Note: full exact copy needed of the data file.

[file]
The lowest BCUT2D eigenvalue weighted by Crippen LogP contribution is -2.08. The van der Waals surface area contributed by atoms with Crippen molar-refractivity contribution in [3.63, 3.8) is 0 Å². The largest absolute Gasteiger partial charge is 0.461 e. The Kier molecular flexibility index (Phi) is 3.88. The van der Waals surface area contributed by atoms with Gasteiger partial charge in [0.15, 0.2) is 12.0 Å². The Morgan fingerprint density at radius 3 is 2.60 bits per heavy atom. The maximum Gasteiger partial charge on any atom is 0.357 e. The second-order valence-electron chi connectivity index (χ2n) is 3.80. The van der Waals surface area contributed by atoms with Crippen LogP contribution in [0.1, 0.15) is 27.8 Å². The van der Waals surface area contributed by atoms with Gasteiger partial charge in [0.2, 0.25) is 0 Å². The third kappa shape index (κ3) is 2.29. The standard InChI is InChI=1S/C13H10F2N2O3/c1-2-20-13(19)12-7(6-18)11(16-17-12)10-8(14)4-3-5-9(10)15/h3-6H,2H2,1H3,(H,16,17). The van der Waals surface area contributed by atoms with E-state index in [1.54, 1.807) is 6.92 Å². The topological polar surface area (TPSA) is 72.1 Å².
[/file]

The lowest BCUT2D eigenvalue weighted by Crippen LogP contribution is -2.08. The van der Waals surface area contributed by atoms with Crippen molar-refractivity contribution in [3.63, 3.8) is 0 Å². The largest absolute Gasteiger partial charge is 0.461 e. The Kier molecular flexibility index (Phi) is 3.88. The van der Waals surface area contributed by atoms with Gasteiger partial charge in [0.15, 0.2) is 12.0 Å². The Morgan fingerprint density at radius 3 is 2.60 bits per heavy atom. The maximum Gasteiger partial charge on any atom is 0.357 e. The second-order valence-electron chi connectivity index (χ2n) is 3.80. The van der Waals surface area contributed by atoms with Crippen LogP contribution in [0.1, 0.15) is 27.8 Å². The van der Waals surface area contributed by atoms with Gasteiger partial charge in [0.2, 0.25) is 0 Å². The third kappa shape index (κ3) is 2.29. The standard InChI is InChI=1S/C13H10F2N2O3/c1-2-20-13(19)12-7(6-18)11(16-17-12)10-8(14)4-3-5-9(10)15/h3-6H,2H2,1H3,(H,16,17). The van der Waals surface area contributed by atoms with E-state index in [1.54, 1.807) is 6.92 Å². The topological polar surface area (TPSA) is 72.1 Å².